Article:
Moreover, the obligation must be both peremptory, and plainly defined. The law must not only authorize the act, Commonwealth v. Boutwell, 13 Wall. 526, but it must require the act to be done. "A mandamus will not lie against the Secretary of the Treasury unless the laws require him to do what he is asked in the petition to be made to do," Reeside v. Walker, 11 How. 272; see also Secretary v. McGarrahan, 9 Wall. 298; and the duty must be "clear and indisputable." Knox County Commissioners v. Aspinwall, 24 How. 376. Now, at the time that this application was made for a mandamus against Secretary Lamont, the relator had entered into

[ 155 U.S. Page 309]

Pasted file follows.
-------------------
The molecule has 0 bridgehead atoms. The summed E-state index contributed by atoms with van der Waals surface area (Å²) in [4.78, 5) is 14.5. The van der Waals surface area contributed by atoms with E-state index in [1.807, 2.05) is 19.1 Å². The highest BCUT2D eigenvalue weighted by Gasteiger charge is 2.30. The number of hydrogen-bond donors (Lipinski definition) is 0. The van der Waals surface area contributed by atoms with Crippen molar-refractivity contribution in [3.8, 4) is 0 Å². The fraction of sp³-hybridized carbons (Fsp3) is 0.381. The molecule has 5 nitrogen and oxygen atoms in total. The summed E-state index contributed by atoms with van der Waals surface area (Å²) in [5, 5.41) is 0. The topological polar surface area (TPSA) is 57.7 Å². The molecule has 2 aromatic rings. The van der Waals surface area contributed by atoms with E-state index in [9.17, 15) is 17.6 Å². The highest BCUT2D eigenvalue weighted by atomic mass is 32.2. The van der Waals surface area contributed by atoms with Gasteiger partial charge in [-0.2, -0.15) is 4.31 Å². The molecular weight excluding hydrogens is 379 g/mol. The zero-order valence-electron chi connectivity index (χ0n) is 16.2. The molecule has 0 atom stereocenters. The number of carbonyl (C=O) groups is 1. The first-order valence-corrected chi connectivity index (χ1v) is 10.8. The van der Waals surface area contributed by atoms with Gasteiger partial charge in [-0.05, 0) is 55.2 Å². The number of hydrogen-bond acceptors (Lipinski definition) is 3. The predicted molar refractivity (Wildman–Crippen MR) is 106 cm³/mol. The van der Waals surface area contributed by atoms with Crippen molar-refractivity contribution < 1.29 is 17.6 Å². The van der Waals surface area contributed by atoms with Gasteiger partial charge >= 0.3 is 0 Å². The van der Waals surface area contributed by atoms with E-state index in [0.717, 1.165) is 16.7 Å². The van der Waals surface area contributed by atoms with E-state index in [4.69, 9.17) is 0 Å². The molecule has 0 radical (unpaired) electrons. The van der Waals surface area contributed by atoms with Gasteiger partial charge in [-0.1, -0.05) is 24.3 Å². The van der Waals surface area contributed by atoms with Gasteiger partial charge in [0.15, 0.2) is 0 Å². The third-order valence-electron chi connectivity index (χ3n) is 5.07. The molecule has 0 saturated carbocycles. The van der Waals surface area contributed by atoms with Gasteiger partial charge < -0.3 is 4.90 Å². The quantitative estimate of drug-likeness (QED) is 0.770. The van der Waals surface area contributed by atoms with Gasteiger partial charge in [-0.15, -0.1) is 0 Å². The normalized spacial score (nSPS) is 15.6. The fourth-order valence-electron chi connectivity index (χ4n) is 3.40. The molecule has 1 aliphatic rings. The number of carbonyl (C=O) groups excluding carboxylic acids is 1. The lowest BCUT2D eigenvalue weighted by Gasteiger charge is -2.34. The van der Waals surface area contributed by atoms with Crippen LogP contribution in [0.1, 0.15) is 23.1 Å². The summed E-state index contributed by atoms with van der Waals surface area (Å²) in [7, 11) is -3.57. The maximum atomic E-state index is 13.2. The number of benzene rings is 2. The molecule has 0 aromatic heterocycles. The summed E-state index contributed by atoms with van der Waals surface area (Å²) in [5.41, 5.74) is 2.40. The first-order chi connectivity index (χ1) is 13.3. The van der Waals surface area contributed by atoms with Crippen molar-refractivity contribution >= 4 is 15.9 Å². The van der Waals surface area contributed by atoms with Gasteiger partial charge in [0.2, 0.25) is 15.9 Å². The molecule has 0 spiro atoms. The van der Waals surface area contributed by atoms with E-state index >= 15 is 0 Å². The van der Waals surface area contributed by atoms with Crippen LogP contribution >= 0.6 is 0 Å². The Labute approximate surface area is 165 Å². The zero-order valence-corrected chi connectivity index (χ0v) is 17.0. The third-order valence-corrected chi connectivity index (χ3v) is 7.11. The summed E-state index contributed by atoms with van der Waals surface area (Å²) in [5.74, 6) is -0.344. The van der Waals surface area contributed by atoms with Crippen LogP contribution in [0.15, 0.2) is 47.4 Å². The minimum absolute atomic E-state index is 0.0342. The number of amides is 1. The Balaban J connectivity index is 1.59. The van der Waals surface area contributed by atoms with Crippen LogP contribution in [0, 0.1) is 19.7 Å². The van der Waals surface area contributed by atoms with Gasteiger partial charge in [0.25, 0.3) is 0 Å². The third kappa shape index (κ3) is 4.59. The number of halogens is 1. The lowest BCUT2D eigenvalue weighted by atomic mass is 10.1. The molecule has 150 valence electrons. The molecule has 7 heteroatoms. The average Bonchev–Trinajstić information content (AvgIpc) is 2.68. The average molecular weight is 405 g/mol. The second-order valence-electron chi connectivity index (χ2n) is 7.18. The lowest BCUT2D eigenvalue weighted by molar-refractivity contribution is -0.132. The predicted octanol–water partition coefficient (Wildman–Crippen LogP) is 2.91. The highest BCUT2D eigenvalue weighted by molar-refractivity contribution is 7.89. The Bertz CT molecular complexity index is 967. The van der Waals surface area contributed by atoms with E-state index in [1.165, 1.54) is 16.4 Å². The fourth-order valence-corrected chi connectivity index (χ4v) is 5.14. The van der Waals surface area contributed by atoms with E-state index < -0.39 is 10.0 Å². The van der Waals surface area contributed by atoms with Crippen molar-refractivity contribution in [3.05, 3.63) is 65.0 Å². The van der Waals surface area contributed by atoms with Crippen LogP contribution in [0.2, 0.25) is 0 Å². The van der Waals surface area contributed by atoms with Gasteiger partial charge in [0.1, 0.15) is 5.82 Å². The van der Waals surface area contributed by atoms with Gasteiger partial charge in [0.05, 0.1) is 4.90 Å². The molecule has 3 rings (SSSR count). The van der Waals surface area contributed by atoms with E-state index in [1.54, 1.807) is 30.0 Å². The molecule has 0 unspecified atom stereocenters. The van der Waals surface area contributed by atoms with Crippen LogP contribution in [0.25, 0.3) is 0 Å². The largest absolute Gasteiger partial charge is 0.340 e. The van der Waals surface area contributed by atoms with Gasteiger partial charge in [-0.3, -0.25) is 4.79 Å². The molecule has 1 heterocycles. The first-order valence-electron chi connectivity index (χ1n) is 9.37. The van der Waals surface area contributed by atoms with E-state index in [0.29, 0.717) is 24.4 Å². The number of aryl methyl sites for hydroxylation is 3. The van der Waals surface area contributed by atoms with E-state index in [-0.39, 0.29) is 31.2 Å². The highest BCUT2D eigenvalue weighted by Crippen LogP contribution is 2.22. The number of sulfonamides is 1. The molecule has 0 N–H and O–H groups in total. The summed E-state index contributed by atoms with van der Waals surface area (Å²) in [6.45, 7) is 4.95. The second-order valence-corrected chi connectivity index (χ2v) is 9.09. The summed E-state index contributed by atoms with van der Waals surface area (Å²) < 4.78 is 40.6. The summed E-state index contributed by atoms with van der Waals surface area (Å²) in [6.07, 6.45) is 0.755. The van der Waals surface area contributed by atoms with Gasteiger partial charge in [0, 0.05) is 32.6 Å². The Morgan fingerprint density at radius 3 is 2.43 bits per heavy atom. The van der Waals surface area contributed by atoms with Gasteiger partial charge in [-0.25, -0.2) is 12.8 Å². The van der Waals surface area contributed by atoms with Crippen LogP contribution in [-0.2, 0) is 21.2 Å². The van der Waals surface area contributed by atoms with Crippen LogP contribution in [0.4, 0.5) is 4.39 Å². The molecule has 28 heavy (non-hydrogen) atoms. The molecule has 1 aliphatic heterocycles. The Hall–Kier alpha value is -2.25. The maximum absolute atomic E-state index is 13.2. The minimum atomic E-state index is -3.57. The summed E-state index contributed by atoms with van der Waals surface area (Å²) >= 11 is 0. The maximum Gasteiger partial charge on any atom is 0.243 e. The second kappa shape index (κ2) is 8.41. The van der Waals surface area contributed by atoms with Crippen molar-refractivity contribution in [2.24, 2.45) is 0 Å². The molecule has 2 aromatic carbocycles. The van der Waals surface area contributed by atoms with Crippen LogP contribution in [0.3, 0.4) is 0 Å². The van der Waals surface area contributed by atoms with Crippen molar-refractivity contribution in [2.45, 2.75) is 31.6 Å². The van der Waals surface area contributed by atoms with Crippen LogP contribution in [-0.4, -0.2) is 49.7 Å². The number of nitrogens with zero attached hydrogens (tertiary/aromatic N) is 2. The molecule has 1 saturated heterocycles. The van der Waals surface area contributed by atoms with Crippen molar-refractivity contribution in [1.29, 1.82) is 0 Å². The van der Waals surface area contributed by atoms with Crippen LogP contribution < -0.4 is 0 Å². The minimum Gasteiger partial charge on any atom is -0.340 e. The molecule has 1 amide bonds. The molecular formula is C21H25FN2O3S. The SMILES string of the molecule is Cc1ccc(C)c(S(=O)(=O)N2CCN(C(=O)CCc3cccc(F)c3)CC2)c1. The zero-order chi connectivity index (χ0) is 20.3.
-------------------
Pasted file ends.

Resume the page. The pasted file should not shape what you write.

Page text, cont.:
a contract to do the work in question at a lower price than that mentioned in the first advertisement and bid, and on different terms. This contract had been entered into by him voluntarily. We cannot perceive any duty which under these circumstances rested upon the Secretary of War to sign such a contract with the relator as would be required by the mandamus which is prayed. It cannot be reasonably contended that he is under any obligation to sign two contracts with the same person for the same work at a different price and under different conditions. Nor can it be urged with any greater reason that the relator was entitled to have signed a contract to do work for 19.7 cents per cubic yard, which he had subsequently made a voluntary contract to do for 13.7 cents per cubic yard, and upon conditions different from those mentioned in his first proposal. In order to justify the issue of the writ, then, it would be necessary for us to hold that the second contract was void, and thereby to relieve the the relator from obligations which he has assumed, and release him from the binding force of terms and stipulations to which he has subjected himself. Inasmuch as no such duty as that which the granting of this writ would seek to enforce exists, and no right subsists in the relator which this writ could secure him, there is no ground for issuing it. The writ of mandamus cannot be used to set aside a contract which has been voluntarily entered into. Detroit Free Press Co. v. Board of Auditors, 47 Michigan, 135.